Mythology, much like art, fascinates and excites the human imagination. Whether considered doctrine or allegory, stories that reach the level of myth tend to address universal concerns that transcend historical, cultural, and personal boundaries: for example, life and death, love and hate, magic and the mundane. Artists often mine mythological tales for symbols and narratives that express their feelings and ideas in a way that will resonate with a variety of viewers and elicit meaningful responses to their work. Classical Greek and Roman mythology has been particularly prevalent in Western art for more than two thousand years because of the wide-ranging and flexible nature of the stories. In a series of posts, guest blogger Jamie Aprile will explore the mythological subjects found in various Landmarks pieces and suggest interpretations with an eye toward ancient symbolism in a modern context.
Jamie D. Aprile is an archaeologist and writer living in Austin, Texas. She holds a Ph.D. in archaeology from UCLA, and she has taught classics, history, art history, and archaeology at the university level since 2010. Her research focuses on prehistoric Greece, classical mythology, and the reception of ancient monuments in modern time. She has been a volunteer docent for the Landmarks program since 2013.
Ancient Greek and Roman myths were not considered religious doctrine, but were seen as traditional tales that allowed people to question the nature of their individual and cultural ideals. Multiple versions of stories exist in ancient visual and textual sources. Studying the historical context of those renditions allows us to understand how people used symbolism and allegory to explore contemporary problems. For instance, Aeschylus’ famous version (458 BCE) of the death of Agamemnon, leader of the Greek forces in the Trojan War, presents his wife, Clytemnestra, killing him out of vengeance for the insults she suffered in their marriage. In other sources, including this contemporary vase painting (fig. 1), Agamemnon’s cousin, the usurper king Aegisthus, is the killer. The first version makes a complex point about the role of leadership, women, and family in society, while the second provides a more traditional rendition of the tale in which male power takes center stage.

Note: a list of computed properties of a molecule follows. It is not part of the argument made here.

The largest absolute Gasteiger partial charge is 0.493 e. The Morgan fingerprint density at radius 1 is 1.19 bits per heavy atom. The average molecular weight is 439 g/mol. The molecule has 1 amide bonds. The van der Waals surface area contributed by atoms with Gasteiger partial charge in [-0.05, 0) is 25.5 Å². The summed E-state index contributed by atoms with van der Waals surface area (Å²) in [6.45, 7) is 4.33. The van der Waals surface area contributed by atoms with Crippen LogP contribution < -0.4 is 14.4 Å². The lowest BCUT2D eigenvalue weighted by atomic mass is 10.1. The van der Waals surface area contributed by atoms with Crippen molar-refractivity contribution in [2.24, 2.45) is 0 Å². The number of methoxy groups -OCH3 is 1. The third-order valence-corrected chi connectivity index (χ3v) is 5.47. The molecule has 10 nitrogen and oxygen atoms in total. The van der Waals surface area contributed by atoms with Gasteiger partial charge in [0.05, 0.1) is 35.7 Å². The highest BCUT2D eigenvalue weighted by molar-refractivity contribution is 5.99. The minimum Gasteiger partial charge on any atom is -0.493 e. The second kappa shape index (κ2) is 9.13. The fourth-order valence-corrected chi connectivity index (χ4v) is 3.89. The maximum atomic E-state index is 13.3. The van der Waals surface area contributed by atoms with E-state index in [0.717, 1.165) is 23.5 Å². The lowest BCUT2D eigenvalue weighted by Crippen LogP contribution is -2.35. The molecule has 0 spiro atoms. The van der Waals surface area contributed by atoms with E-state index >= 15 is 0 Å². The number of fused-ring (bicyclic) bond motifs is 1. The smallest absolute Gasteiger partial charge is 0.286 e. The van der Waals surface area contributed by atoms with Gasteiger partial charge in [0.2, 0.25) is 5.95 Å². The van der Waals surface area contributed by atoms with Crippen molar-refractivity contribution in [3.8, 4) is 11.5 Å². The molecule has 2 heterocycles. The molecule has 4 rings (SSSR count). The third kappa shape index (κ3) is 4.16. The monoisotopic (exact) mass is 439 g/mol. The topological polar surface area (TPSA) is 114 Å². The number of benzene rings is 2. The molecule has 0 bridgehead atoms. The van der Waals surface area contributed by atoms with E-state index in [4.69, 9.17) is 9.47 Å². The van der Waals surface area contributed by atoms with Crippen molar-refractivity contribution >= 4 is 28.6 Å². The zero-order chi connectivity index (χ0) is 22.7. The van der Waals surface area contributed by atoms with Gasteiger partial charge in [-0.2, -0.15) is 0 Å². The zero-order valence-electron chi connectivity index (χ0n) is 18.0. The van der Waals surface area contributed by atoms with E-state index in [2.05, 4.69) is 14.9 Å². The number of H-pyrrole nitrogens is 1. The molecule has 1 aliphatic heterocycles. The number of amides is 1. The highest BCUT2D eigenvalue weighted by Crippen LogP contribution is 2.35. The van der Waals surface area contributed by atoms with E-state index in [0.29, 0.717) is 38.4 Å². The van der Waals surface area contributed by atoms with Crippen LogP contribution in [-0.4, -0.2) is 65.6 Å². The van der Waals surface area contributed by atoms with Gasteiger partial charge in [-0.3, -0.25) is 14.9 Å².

The prevalence of Classical mythology in art and literature declined during the Middle Ages in Europe, but with the beginning of the Renaissance, artists rediscovered the rich body of symbolism found in ancient source material. For instance, Lucas Cranach the Elder, a German Renaissance court artist, created several paintings depicting the Judgment of Paris (fig. 2). In the story, a young shepherd—who is unknowingly a prince of Troy—is commanded by Zeus to decide the outcome of a mythological beauty contest. Hera, Athena, and Aphrodite all claim a golden apple, a symbol of desire, which was thrown among them by Eris, the goddess of discord. Little does Paris know that the outcome of his choice will have wide-ranging repercussions, eventually leading to the Trojan War. Cranach was a friend to Martin Luther and other leaders of the Protestant Reformation. His painting thus held great symbolic relevance to his courtly audience when their choices in a time of religious upheaval could lead to war in Europe.
Figure 2, The Judgment of Paris. Lucas Cranach the Elder. ca. 1528. The Metropolitan Museum of Art, New York. ARTstor [online]. New York: New York. Available from World Wide Web: (http://www.artstor.org).
Much later, American artist Romare Bearden took up Lucas Cranach’s Judgment of Paris as the inspiration for an important series of works connected to the twentieth-century Civil Rights Movement. Segregation had filtered into the art world through the common belief that folk art was appropriate for blacks, while the supposedly “high art” of Europe was meant only for whites. Bearden demonstrated that all forms of art were equally applicable to all people by taking Cranach’s Renaissance figural composition of the Judgment of Paris and altering the image in a variety of meaningful ways. In some variations, the image was broken into abstract shapes; in others the figures were transposed from white into black (fig. 3); in still others Bearden used the collagraph technique, which drew attention to the role of artistic medium (fig. 4). His work results in a commentary on both the painting as an object and the symbolism behind the choices embedded in the story. Bearden plays with the same ideas as Cranach—choices have serious consequences—to create a rich, multilayered body of art that utilizes both the mythological symbolism of the Judgment of Paris and the historical artistic legacy of the Renaissance.
There is never one explanation for a work of art. The Landmarks collection holds a number of modern and contemporary works that contribute to this ongoing dialectic between mythology and art. Stay tuned for more posts that spark a conversation about the many ways art, mythology, and history function together to create a more beautiful and inspiring landscape on campus.
Figure 3, Prologue to Troy No. 1. Romare Bearden. 1972. ARTstor [online]. New York: New York. Available from World Wide Web: (http://www.artstor.org).
Figure 4, Prelude to Troy. Romare Bearden. ca. 1969. Collograph. The National Gallery of Art, Washington, D.C. ARTstor [online]. New York: New York. Available from World Wide Web: (http://www.artstor.org).